What part of writing this novel took the most work?
This novel required a ton of research. From an old mining tragedy to autism, from adoption law to anthrax, from pheromones to the Oklahoma City bombing, the research for this one required much more than I ever expected. I’m so thankful for technology and ease of access, thanks to the Internet. Without Google and so many resources at my fingertips, I’d probably still be researching this story.
So far, what has been your favorite work experience in life?
During one summer between years in high school, I worked at a library, a book lover’s paradise. Granted, a lot of the work involved stocking shelves, but being surrounded by so many fascinating books and interesting authors was pure heaven. I was born a die-hard book lover, and I’ll probably die one too.
Consider the qualities that make you unique. How do these qualities come out in your writing?
I love suspense fiction and history, so a blending of the two always seems to come out in my writing. In high school, I won awards in calligraphy; Gillian Thayer, my female lead, is into calligraphy in a big way (it’s her job). I’ve always been intrigued with how one’s past impacts his or her present and future. This is a recurring theme in my novels because it’s part of who I am. Now that I think about it, what I write is inseparable to some degree from who I am.
Introduce your plot summary and main characters. What is your favorite part of the story?
Water turns to blood. Flies and gnats attack the innocent. Marc and Gillian Thayer’s vacation resort becomes a grisly murder scene, with a killer using the ten plagues of Egypt as his playbook for revenge.
When their friend turns up dead, Marc and Gillian put their vacation on hold, enlist the help of a retired homicide detective, and take a closer look at the bizarre plagues as they escalate in intensity. Meanwhile, a stranger is after the Thayers’ newly adopted baby. Will they uncover the truth behind the bitter agenda before the tenth plague, the death of the firstborn son?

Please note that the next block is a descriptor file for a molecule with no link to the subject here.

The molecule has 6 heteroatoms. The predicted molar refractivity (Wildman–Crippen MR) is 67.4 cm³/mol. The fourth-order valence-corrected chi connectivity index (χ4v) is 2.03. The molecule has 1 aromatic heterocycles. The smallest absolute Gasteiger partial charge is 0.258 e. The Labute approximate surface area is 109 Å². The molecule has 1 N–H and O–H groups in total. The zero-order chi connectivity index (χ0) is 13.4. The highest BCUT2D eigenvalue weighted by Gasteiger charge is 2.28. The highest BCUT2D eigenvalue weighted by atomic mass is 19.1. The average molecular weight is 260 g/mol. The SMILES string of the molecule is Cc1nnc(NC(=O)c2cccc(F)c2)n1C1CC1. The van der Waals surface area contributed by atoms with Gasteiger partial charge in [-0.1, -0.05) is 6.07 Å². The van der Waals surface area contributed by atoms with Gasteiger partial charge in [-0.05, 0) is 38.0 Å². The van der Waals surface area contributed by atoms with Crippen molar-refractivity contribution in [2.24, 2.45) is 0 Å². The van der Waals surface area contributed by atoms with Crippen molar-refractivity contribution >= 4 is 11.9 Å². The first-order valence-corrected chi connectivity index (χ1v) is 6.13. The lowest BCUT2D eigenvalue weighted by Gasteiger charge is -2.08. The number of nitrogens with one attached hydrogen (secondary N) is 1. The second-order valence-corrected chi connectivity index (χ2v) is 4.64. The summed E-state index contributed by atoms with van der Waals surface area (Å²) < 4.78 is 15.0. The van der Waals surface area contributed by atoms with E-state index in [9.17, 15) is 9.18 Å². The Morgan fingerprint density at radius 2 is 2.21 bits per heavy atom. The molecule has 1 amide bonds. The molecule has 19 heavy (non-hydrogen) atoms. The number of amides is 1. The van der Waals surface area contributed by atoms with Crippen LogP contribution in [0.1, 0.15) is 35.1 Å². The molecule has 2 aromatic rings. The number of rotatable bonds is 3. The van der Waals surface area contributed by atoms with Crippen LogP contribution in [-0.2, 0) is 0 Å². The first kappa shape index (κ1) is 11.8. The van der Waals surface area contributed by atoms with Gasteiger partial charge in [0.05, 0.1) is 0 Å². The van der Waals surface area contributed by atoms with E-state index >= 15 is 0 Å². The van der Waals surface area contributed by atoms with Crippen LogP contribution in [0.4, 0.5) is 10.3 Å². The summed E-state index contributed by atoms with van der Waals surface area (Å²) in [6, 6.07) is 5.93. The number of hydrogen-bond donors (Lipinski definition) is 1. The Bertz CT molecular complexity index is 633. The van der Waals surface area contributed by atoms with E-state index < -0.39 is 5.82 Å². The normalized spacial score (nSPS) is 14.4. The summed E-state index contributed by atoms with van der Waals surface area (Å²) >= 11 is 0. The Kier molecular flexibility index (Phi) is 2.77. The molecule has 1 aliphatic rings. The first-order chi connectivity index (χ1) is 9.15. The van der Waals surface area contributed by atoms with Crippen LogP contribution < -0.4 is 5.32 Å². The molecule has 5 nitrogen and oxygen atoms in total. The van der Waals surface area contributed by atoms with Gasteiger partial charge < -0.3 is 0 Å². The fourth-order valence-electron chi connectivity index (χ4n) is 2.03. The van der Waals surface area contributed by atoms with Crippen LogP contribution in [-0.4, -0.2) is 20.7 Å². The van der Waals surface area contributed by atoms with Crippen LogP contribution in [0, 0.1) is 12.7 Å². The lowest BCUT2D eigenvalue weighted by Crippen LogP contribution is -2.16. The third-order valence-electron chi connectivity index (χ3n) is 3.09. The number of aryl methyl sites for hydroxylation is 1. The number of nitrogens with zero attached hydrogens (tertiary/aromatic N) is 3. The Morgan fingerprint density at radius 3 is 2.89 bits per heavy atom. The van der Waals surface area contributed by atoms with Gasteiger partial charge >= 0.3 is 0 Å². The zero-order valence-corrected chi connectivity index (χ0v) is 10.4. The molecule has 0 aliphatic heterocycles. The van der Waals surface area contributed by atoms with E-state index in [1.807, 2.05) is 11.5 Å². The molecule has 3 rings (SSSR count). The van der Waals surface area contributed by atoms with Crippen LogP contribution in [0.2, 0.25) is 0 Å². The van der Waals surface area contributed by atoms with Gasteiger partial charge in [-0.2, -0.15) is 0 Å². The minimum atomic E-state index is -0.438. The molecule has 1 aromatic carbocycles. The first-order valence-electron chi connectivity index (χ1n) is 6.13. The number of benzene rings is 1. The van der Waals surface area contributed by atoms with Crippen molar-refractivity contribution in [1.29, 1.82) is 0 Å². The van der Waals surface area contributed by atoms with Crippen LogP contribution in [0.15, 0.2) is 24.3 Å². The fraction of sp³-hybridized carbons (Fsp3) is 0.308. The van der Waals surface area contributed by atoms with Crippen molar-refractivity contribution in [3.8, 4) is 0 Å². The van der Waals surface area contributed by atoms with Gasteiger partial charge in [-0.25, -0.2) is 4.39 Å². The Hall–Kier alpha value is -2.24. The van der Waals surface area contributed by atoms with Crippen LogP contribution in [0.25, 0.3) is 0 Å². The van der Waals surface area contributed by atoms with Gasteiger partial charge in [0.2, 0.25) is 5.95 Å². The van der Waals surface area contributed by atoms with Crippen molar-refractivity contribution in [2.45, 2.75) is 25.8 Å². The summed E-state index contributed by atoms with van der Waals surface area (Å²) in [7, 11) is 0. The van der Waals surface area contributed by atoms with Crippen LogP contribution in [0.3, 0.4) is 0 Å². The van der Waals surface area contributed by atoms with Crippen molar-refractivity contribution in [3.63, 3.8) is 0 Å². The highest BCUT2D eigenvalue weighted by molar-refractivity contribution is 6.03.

My favorite part is when the firstborn son is revealed and the novel culminates in the tenth plague. This is the most suspenseful and action-packed part of the story, with several key characters in jeopardy. I had a blast writing it.
One of the main themes of The Tenth Plague is confronting and dealing with your past. What can readers take away from this theme, especially in a novel that deals with religion and death?
Both the villain and my heroine, Gillian Thayer, grapple with heartbreaking real-life issues from their past. But how they respond shows two very different paths. My hope is that readers will see the stark contrast in the context of biblical truth presented in the story. The bottom line is that God is enough, and He offers the solution to every problem of life. This is another repeated theme in my stories. Thank you for the opportunity to talk about my latest project.
Some content used by permission of Kirkdale Press
Thanks to Adam for sending me a copy in exchange for my honest review.
(This will also be linked to Semicolon‘s Saturday Review of Books.)